What is your only comfort?

Urban God-talk for the church-o-phobic.

Wednesday, January 18, 2006

Views of the Ministry

I'd like to thank those of you who participated in last week's survey. I found it really helpful.

For those of you who stop by here to look for some heresy, I thought I might help you out by posting one of my essays on my views of the ministry. Now don't go get all excited; I don't think you're going to find anything heritical in it. No dedicatin' babies or whispers of Arminian free will.

In fact, you may once again have your fears confirmed: I'm an orthodox Calvinist who's
really Reformed. Yes, I'm a married gay orthodox Calvinist who's really Reformed. But I do not see "married gay" and "orthodox Calvinist" conflicting. Some people do, but others do not. I'm among the later.

So here goes:

The Relationship Between the Office of the Minister of the Word and the Ministry and Witness of the Whole Church:
Pastor, Teacher and Enabler Building up the Church and Equipping the Whole Church to Serve the World

Section 4 of Part I Article 1 of the Book of Church Order of the Reformed Church in America defines the function and responsibilities of a Minister of the Word. In an age in which we focus on organizational leadership and business development, we can say that this section of the BCO provides us with the spiritual "job description" for local parish ministers. If seen in the employment pages of the paper, this description is as follows:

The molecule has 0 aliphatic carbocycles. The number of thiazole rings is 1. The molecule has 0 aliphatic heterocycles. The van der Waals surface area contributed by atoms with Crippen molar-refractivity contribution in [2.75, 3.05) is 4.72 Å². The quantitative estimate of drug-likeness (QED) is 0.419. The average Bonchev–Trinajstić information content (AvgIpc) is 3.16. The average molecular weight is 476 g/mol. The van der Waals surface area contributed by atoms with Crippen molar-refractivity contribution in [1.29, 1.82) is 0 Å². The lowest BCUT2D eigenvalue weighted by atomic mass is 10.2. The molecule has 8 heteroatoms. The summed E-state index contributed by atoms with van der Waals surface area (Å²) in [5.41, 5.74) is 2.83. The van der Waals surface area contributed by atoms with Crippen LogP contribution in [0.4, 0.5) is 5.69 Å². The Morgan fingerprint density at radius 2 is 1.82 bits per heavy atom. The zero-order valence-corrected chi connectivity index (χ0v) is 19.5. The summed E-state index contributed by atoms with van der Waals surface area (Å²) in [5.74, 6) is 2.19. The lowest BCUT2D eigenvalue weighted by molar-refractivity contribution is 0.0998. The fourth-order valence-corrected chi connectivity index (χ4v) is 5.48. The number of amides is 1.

"The office of the minister in the local parish is to serve as pastor, teacher, and enabler of the congregation, to build up and equip the whole church for its ministry in the world. As pastor and teacher, the minister preaches and teaches the Word of God, administers the sacraments, shares responsibility with the officers and members of the congregation for their mutual Christian growth, exercises Christian love and discipline in conjunction with the elders, and is careful that everything in the church is done in a proper and orderly way. As enabler the minister so serves and lives among the congregation that together they become wholly devoted to the Lord Jesus Christ in the service of the church for the world (BCO, Part I, Article 1, Section 4)."

From this description, we are to see the goal of the minister as "building up and equipping the whole church for its ministry in the world." This means that while local parish ministers may be seen as only serving their individual church or congregation, they, in fact, have a far wider responsibility -- to serve the entire church. While we may be installed as a pastor of an individual congregation, we are servants of Christ and as such we live out our calling to all of God's creation. This forces ministers to see outside the boundary of the fence around a particular church and to realize that our job is to serve all of the people living in our neighborhoods, cities and across our world. Thus, the worshipping congregation of a church is only one grouping of people to whom we are called to serve. While they can be seen as our primary responsibility, we are also responsible to minister to God's creation as can be manifested in other forms – from the AA group that might meet on Saturday morning to the daycare that uses the building during the week, from attending the wake of a member of the local Catholic church to praying for people in Iraq.